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Nekhbet

Nekhbet was an early predynastic local goddess in Egyptian mythology, the patron of the city of Nekheb. She became the patron of Upper Egypt and one of the two patron deities for all of Ancient Egypt when it was unified. One of Egypt's earliest temples was the shrine of Nekhbet at Nekheb, it was the companion city to Nekhen, the religious and political capital of Upper Egypt at the end of the Predynastic period and also during the Early Dynastic Period. The original settlement on the Nekhen site dates from the late Badarian cultures. At its height, from about 3400 BC, Nekhen had at least 5,000 and as many as 10,000 inhabitants. Nekhbet was the tutelary deity of Upper Egypt. Nekhbet and her Lower Egyptian counterpart Wadjet appeared together as the "Two Ladies". One of the titles of each ruler was the Nebty name, which began with the hieroglyphs for of the Two Ladies.... In art, Nekhbet was depicted as a vulture. Alan Gardiner identified the species, used in divine iconography as a griffon vulture.

Arielle P. Kozloff, argues that the vultures in New Kingdom art, with their blue-tipped beaks and loose skin, better resemble the lappet-faced vulture. In New Kingdom times, the vulture appeared alongside the uraeus on the headdresses with which kings were buried; the uraeus and vulture are traditionally interpreted as Wadjet and Nekhbet, but Edna R. Russmann has suggested that in this context they represent Isis and Nephthys, two major funerary goddesses, instead. Nekhbet was depicted hovering, with her wings spread above the royal image, clutching a shen symbol in her claws. Nekhbet is a bird-like monster in Final Fantasy 12. Nekhbet appears in Rick Riordan's The Throne of Fire as a minor antagonist. Nekhbet is the name of a pet vulture in the anime Tenshi ni Narumon. Hans Bonnet: Nechbet. In: Lexikon der ägyptischen Religionsgeschichte. Nikol, Hamburg 2000, ISBN 3-937872-08-6, S. 507f. Wolfgang Helck, Eberhard Otto: Nechbet. In: Kleines Lexikon der Ägyptologie. Harrassowitz, Wiesbaden 1999, ISBN 3-447-04027-0, S. 199.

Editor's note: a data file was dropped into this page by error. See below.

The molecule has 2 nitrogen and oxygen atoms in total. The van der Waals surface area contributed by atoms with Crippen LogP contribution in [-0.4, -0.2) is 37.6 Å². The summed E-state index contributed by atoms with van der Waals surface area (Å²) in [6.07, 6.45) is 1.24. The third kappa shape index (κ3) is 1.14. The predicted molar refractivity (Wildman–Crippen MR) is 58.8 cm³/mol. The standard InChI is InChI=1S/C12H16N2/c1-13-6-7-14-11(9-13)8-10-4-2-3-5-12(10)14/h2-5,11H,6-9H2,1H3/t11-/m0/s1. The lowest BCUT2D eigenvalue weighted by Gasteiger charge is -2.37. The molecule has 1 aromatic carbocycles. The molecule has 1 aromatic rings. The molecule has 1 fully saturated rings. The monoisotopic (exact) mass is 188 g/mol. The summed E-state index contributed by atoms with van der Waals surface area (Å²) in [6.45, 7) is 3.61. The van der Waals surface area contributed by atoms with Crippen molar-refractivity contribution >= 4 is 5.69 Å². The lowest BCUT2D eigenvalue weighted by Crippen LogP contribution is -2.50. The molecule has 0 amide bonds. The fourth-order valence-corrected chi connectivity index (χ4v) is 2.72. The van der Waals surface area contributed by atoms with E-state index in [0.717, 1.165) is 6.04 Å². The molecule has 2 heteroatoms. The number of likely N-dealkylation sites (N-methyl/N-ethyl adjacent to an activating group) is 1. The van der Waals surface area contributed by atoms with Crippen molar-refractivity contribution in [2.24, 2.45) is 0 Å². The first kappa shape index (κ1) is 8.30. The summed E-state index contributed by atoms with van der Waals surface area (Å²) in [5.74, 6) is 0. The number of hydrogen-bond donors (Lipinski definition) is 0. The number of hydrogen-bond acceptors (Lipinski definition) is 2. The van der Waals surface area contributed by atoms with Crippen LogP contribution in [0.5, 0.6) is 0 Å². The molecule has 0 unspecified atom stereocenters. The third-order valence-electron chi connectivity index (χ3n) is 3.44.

Alexandra von Lieven: Grundriss des Laufes der Sterne – Das sogenannte Nutbuch. The Carsten Niebuhr Institute of Ancient Eastern Studies, Kopenhagen 2007, ISBN 978-87-635-0406-5. Alexandra von Lieven: Der Himmel über Esna – Eine Fallstudie zur religiösen Astronomie in Ägypten am Beispiel der kosmologischen Decken- und Architravinschriften im Tempel von Esna. Harrassowitz, Wiesbaden 2000, ISBN 3-447-04324-5. Marcelle Werbrouck, Fouilles de El Kab II. 1940, S. 46ff

Marathon Infinity

Marathon Infinity is a first-person shooter video game, the third in the Marathon Trilogy of science fiction by Bungie. The game was released on October 15, 1996 and included more levels than its predecessor Marathon 2: Durandal; these were larger, formed part of a more intricate plot that spanned both space and time. Marathon Infinity, unlike Marathon 2, was released only for the Apple Macintosh. However, Bungie released the source for Marathon 2 in 1999, allowing the development of the open-source Aleph One engine. In 2005, Bungie released the trilogy to the public as freeware, allowing the games to be downloaded. In 2011, Bungie released the source code for Marathon Infinity itself; the story in the single-player version of Marathon Infinity, titled “Blood Tides of Lh’owon”, is not told in an explicit fashion. The narrative begins. At the end of Marathon 2 proper, as the Pfhor's Trih Xeem or "early nova" device is fired upon the S'pht System's sun to explode it, Durandal recounts an ancient S'pht legend in which a chaotic entity known as the W’rkncacnter — an eldritch abomination — was sealed inside of that sun by the Jjaro — a advanced race from centuries past, their technology being the only remnants of their existence — eons ago.